Someone always wants your time, attention or money.
Businesses build in complexity to distract you. Thus it is extremely important to simplify and eliminate the unnecessary.
All this distraction is meant for people to drown out their own thinking. Zoning out allows businesses to imprint what they want you to feel and then for you to buy without questioning.
More information and more choices does not necessarily help you make better decisions. In fact you will more likely make a bad decision due to utter confusion.
Everyone KNOWS what to do. The issue is why is it so hard to do the right thing?
That is why I keep writing about keeping things simple. Anything I need to waste bandwidth on must be something that only I can do. Otherwise I best leave it to automate without me.
The internet is a wonderful tool- for good and for bad. The internet answers almost any question one can imagine. The bigger problem is making sure that you are asking the right questions…for yourself.
The only way that I can get myself to do pretty much anything is to simplify it. That is just how I am built.
Your mileage may vary.
That’s another thing I write about, you have to know yourself. Many options become clearer once you know what you are looking for.
I will give an example of simplifying. I practice daily yoga at home. In the beginning, I read about hourly routines which required joining classes and more physical fitness than I possessed.
I realize that big sticking points for me is trying to attend classes. That’s one of the by products of being self employed and semi retired for so long. My ability to show up on time at places has plummeted dramatically.
Thus I finally settled on a home routine for thirty minutes. Even that was too much. I found myself not doing my daily practice.
So what worked? I found a fifteen minute routine at home was the best for now. And I know that this is optimal for me since increasing the routine by a mere five minutes will make me stop practicing.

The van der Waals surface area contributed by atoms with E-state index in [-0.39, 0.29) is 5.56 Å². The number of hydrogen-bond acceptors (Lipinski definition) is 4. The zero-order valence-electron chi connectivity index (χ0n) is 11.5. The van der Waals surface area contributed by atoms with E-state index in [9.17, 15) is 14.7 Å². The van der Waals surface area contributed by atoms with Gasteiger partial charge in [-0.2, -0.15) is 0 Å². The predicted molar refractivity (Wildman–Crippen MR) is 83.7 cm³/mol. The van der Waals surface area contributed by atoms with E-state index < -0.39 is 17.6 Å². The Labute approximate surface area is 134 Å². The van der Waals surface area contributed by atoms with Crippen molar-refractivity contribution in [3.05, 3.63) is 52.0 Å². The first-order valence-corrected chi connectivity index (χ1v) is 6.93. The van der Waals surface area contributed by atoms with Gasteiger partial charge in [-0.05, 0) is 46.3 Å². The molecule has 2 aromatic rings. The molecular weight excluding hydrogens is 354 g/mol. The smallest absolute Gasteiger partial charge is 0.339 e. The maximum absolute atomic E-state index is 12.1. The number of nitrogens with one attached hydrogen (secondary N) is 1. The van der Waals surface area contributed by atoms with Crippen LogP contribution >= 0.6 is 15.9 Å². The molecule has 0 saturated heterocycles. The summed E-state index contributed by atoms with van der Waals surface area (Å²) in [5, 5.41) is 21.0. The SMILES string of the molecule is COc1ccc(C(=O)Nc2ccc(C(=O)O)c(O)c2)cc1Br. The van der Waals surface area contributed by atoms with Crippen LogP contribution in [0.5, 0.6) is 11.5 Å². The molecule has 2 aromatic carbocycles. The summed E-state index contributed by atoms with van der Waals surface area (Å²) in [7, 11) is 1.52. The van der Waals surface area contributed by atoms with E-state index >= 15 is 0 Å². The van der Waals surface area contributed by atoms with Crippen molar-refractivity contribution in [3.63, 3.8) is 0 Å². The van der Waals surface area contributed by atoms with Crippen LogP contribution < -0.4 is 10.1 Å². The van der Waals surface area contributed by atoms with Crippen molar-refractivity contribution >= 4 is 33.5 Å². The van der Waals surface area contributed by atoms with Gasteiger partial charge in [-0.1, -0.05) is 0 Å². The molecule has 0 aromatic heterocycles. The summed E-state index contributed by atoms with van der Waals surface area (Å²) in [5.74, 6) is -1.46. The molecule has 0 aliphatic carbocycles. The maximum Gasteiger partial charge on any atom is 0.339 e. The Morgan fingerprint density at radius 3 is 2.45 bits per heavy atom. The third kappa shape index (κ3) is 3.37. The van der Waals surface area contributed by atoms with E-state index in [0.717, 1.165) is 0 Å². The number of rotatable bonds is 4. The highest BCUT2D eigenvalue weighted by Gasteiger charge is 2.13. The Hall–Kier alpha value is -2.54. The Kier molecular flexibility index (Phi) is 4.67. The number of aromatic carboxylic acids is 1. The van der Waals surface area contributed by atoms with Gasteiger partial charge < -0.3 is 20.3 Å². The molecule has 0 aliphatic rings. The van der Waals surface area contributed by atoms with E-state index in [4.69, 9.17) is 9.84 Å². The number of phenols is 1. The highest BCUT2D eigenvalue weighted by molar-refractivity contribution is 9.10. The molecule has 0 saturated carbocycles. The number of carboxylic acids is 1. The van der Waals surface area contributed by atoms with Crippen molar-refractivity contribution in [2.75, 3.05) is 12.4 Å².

I was often surprised how small a change I would need to make myself not want to do something. Simply adding five minutes to a routine could make me stop a daily practice.
That’s the takeaway for me. I needed to keep any new habits extremely simple and then add to it very slowly. Like very very slowly.
What is my point with finances?
I find people have these outsized plans for investing. But then I find that they are in debt and have barely anything to show after working for over a decade as a physician.
I have become brutally honest with some close friends. I have to tell them that investing in more of a high school stage. Unfortunately for them, they are in the kindergarten stage. They have not graduated from the basics of money management yet.
I repeat, everyone knows what to do but most can not do it.
Folks need to take it slow and focus on the small steps that one can control. They need to follow through consistently. Managing money is similar to building a muscle. These habits take time.
And you need to develop the foundational habits of earning and saving. Investing is high school. You do not gain admittance until you pass elementary school first.
But trust me, if you can not consistently save the money. An “emergency” will surely come along and FORCE you to be unable to hang onto to your perfectly planned investments.
You can not control financial markets or regulatory risks. But you can focus on building a strong foundation so no matter what happens, you will survive and perhaps thrive.
I notice it is the older folks who write me about keeping things simple. And many of these folks are very wealthy.
I am beginning to see a correlation.
There is a template with those who keep their wealth.
You will notice that they play plenty of defense at this point.
The end game is to keep the wealth. Staying wealthy is a very different animal than getting wealthy.